I recently received my author copies of a new book entitled Transforming the World? The Gospel and Social Responsibility (Apollos) edited by Jamie Grant and my good friend Dewi Hughes. (I know, it’s the same title as the book by David Smith I recently reviewed; even down to the question mark – I did point this out to them.)
It’s a collection of academic papers on Christian social involvement. My chapter on is on eschatology and social involvement: ‘Eschatology and the Transformation of the World: Contradiction, Continuity, Conflation and the Endurance of Hope.’ In some ways it’s a summary version of my book Mission and the Coming of God. Anyway, here’s the line up …
Introduction – Jamie A. Grant and Dewi A. Hughes
1. Protecting the vulnerable: the law and social care – David L. Baker
2. Failing the vulnerable: the prophets and social care – M. Daniel Carroll R.
3. ‘Why bother with the vulnerable?’ The wisdom of social care – Jamie A. Grant
4. Biblical paradigms of redemption: exodus, jubilee and the cross – Christopher J. H. Wright
5. The compassion of the Christ – Alistair I. Wilson
6. Luke’s ‘social’ gospel: the social theology of Luke-Acts – I. Howard Marshall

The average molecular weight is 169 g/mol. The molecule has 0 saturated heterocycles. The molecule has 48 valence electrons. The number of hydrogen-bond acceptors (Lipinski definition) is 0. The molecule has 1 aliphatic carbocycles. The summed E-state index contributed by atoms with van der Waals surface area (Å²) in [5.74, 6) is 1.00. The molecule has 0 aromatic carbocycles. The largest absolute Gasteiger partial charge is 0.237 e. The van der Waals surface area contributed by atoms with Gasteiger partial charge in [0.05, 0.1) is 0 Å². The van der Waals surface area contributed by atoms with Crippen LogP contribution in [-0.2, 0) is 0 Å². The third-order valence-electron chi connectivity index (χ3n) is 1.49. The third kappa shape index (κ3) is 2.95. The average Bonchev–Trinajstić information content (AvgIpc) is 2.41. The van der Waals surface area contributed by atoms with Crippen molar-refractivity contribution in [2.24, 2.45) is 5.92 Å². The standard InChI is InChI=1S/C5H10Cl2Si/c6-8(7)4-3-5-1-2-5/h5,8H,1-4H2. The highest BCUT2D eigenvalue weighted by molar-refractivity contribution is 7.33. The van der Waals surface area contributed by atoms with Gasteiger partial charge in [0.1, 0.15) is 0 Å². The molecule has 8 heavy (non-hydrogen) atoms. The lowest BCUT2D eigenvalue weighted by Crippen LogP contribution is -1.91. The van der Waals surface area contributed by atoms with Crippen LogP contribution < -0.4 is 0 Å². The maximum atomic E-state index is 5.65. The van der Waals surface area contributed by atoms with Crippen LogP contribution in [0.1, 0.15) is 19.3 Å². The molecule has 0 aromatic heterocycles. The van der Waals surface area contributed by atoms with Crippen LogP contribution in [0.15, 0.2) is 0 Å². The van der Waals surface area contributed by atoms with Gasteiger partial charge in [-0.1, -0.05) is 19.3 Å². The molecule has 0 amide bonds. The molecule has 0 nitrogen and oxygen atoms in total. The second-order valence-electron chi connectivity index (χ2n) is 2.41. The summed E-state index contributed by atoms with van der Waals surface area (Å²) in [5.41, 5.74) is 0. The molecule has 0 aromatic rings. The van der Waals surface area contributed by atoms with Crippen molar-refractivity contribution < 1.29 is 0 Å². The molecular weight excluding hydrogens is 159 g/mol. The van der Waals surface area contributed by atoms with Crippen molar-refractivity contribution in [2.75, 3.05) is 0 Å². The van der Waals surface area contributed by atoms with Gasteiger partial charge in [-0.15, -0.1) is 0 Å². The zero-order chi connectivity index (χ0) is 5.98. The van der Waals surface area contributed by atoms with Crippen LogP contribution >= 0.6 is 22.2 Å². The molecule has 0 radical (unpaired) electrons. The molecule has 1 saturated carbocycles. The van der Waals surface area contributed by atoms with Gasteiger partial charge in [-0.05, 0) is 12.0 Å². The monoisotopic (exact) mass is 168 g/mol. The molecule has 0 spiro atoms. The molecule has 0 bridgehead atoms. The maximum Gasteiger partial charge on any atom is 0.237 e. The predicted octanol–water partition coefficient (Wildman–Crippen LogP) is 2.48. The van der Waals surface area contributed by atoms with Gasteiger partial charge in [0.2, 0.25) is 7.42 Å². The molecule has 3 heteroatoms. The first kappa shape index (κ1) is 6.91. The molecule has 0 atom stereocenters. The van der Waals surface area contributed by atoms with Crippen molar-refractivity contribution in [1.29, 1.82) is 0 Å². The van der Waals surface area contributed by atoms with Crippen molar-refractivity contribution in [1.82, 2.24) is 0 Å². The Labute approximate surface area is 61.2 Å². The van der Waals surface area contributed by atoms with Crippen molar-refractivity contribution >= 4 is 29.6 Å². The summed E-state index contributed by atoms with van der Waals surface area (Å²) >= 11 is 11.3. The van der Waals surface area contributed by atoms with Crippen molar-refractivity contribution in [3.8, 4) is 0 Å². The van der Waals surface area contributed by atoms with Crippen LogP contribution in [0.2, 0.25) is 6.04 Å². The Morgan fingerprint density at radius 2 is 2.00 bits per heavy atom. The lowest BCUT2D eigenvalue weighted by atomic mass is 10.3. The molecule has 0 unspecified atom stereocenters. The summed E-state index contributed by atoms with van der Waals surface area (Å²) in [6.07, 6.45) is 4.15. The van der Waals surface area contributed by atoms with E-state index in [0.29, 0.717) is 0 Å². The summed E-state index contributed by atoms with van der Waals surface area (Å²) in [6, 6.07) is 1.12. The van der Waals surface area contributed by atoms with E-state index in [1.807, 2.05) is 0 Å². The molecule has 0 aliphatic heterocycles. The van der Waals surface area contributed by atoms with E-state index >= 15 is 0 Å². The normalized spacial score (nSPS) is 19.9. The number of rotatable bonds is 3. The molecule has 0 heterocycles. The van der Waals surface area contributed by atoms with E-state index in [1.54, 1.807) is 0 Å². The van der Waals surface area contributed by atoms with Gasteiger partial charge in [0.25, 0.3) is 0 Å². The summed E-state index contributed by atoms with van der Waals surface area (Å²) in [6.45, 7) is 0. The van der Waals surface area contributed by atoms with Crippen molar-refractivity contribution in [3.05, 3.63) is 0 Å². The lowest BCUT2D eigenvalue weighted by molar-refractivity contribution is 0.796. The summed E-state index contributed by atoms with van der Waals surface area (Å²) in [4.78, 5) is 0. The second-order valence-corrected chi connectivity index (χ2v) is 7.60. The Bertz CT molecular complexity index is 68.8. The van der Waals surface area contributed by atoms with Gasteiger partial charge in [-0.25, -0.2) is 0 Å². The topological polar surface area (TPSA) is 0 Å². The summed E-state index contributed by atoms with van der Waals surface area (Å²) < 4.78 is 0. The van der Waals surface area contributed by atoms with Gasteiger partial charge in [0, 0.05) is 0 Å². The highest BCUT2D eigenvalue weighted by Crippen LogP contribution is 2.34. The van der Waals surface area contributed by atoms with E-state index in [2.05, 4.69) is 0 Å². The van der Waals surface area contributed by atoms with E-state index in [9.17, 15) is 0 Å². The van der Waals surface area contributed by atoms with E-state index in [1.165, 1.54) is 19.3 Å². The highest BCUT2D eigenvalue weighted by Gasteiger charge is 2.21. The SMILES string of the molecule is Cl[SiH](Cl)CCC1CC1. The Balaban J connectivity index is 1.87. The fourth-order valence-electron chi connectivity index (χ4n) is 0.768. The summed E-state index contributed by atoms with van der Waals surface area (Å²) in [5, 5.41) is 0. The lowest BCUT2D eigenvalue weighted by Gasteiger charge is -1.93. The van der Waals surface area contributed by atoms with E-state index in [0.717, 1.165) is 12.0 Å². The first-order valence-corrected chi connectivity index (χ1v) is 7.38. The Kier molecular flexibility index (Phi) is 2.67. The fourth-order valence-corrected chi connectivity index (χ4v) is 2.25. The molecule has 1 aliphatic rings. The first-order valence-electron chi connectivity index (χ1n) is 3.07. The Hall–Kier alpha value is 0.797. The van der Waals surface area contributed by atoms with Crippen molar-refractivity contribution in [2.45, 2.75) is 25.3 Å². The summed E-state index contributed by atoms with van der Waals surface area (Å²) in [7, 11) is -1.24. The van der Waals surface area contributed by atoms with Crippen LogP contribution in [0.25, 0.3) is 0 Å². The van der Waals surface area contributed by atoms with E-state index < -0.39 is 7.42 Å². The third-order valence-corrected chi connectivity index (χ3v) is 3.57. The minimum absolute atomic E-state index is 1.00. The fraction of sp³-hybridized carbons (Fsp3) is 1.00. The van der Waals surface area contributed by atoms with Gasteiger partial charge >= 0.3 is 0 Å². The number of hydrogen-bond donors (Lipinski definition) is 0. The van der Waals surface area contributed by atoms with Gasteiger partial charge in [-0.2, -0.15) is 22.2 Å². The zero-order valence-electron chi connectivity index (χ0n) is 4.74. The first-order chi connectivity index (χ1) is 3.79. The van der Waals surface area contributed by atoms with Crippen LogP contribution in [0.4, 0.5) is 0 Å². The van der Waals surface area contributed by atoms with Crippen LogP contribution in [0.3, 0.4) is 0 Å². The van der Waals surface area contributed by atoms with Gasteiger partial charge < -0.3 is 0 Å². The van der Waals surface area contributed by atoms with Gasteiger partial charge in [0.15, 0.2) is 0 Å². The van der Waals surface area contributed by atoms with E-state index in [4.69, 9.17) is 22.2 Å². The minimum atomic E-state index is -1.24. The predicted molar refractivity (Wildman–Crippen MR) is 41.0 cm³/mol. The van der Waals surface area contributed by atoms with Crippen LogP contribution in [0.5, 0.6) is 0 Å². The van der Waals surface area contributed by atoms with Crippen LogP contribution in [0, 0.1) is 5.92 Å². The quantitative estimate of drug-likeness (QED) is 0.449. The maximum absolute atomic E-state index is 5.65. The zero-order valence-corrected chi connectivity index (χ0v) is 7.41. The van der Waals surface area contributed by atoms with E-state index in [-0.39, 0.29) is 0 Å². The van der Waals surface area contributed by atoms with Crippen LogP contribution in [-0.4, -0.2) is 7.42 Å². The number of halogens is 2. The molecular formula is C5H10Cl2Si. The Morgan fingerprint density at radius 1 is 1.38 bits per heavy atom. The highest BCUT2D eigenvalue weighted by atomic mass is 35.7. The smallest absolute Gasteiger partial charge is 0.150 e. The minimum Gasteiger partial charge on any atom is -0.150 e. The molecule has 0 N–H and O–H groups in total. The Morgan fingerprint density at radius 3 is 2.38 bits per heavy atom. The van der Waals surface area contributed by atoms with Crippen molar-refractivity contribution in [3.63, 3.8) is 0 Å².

7. Theology in action: Paul and Christian social care – Jason Hood
8. The Servant solution: the coordination of evangelism and social action – Melvin Tinker
9. Understanding and overcoming poverty – Dewi A. Hughes
10. The biblical basis for social ethics – C. Rene Padilla
11. Public execution: the atonement and world transformation – Anna Robbins
12. Eschatology and the transformation of the world: contradiction, continuity, conflation and endurance of hope – Tim Chester
13. Evangelicals and society: the story of an on-off relationship – David W. Smith
14. An appeal to moral imagination and commercial acumen: transforming business as a solution to poverty – Peter S. Heslam
And here’s the blurb …
Evangelical Christianity has long been plagued by a dichotomy between evangelism and social action. The debate about whether evangelicals should attempt to make this world a better place in tune with God’s will as well as prepare people for life in a better world is the background to this stimulating volume, which seeks to demonstrate that there is no tension between the task of evangelism and the Christian’s obligation to care for those in need. The issue should never have been one of ‘either/or’ but rather should always have been voiced in terms of ‘both/and’. The Bible’s teaching makes it plain that God’s salvific work is both spiritual and physical.
The first seven chapters survey relevant material in the Old and New Testaments; the second seven explore the theme of world transformation from the perspective of social ethics, systematic theology and church history. The clear message is that the proclamation of God’s salvation must address both the desperate spiritual need of a sinful humanity and the desperate physical need that is all too apparent in our troubled world – and that there is theoretical and practical work yet to be done as we think and work under the dominion of Jesus, who as a result of his death and resurrection has been given all authority in heaven and earth.